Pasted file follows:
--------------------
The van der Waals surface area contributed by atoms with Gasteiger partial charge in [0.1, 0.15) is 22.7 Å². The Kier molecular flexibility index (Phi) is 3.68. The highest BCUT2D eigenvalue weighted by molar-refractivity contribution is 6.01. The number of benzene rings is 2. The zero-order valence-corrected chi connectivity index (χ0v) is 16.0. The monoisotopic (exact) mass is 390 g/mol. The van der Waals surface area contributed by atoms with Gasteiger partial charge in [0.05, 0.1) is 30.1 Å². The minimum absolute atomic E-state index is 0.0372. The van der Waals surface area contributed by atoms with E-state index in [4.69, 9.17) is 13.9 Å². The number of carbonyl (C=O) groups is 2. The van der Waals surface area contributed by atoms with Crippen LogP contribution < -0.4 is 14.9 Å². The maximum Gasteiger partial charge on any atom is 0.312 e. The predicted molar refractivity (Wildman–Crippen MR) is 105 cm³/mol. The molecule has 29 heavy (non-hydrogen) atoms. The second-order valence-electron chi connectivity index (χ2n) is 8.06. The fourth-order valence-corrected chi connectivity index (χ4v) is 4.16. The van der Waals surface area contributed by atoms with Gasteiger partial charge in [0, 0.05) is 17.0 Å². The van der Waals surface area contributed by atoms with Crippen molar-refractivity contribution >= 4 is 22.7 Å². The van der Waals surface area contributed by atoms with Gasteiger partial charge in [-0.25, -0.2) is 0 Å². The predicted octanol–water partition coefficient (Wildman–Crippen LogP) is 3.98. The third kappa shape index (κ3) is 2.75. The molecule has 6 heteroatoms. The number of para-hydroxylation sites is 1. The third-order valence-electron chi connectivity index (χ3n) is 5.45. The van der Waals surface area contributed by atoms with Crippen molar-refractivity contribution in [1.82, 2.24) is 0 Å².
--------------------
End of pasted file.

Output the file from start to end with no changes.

The van der Waals surface area contributed by atoms with Gasteiger partial charge in [0.1, 0.15) is 22.7 Å². The Kier molecular flexibility index (Phi) is 3.68. The highest BCUT2D eigenvalue weighted by molar-refractivity contribution is 6.01. The number of benzene rings is 2. The zero-order valence-corrected chi connectivity index (χ0v) is 16.0. The monoisotopic (exact) mass is 390 g/mol. The van der Waals surface area contributed by atoms with Gasteiger partial charge in [0.05, 0.1) is 30.1 Å². The minimum absolute atomic E-state index is 0.0372. The van der Waals surface area contributed by atoms with E-state index in [4.69, 9.17) is 13.9 Å². The number of carbonyl (C=O) groups is 2. The van der Waals surface area contributed by atoms with Crippen LogP contribution < -0.4 is 14.9 Å². The maximum Gasteiger partial charge on any atom is 0.312 e. The predicted molar refractivity (Wildman–Crippen MR) is 105 cm³/mol. The molecule has 29 heavy (non-hydrogen) atoms. The second-order valence-electron chi connectivity index (χ2n) is 8.06. The fourth-order valence-corrected chi connectivity index (χ4v) is 4.16. The van der Waals surface area contributed by atoms with Gasteiger partial charge in [0, 0.05) is 17.0 Å². The van der Waals surface area contributed by atoms with Crippen molar-refractivity contribution >= 4 is 22.7 Å². The van der Waals surface area contributed by atoms with Gasteiger partial charge in [-0.25, -0.2) is 0 Å². The predicted octanol–water partition coefficient (Wildman–Crippen LogP) is 3.98. The third kappa shape index (κ3) is 2.75. The molecule has 6 heteroatoms. The number of para-hydroxylation sites is 1. The third-order valence-electron chi connectivity index (χ3n) is 5.45. The van der Waals surface area contributed by atoms with Crippen molar-refractivity contribution in [1.82, 2.24) is 0 Å².